I figured that my surgery did not translate into my daughter becoming a maid or a cook, so I’ve asked very little of her aside from what I usually expect. She will be young just once, and I’d rather hear her usual 20 eruptions of laughter a day over whatever she’s reading than see her cook dinner or mop a floor.

So I heard a complaint that I’d been remiss in failing to teach to do such things and that I should insist she do more. I responded that now is not the time for me to teach anyone to do anything. Now is the time for me to heal.

It’s not that I have not taught my daughter to be tidy or to fix herself a meal. The prospect of insisting that she do these things time and again exhausts me more than doing them myself.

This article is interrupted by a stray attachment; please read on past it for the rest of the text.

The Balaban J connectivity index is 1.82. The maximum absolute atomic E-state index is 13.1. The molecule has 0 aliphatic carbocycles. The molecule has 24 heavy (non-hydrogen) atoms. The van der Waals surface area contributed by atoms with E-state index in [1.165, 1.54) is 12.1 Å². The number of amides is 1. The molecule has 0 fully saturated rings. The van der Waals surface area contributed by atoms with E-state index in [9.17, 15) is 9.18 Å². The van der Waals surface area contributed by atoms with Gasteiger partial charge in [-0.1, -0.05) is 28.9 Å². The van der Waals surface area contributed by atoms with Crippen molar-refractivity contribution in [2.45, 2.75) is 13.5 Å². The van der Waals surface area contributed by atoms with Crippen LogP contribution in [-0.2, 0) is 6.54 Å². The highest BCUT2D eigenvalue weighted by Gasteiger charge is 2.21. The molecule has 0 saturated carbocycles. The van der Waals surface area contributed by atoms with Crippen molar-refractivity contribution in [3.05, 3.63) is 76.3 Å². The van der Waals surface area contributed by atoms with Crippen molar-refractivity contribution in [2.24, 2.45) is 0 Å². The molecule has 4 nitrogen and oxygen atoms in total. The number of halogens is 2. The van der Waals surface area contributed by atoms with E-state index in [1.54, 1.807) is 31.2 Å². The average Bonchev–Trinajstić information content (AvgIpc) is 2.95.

I think that the business of living and the natural consequences of disorder will eventually make her self-sufficient in the domestic sphere, which is exactly what happened with me. No matter how much my mother made me do the dishes while I was growing up, I didn’t spontaneously do that task until I was on my own and the only one around who would do it.

As I close this post, I am recalling a passage from Austen’s Sense and Sensibility wherein practical Elinor complains that her younger sister Marianne needs to toughen up. I’ve thought of Colonel Brandon’s response many, many times as I’ve raised my daughter: “I knew a lady very like your sister – the same impulsive sweetness of temper – who was forced into, as you put it, a better acquaintance with the world. The result was only ruination and despair. Do not desire it, Miss Dashwood.”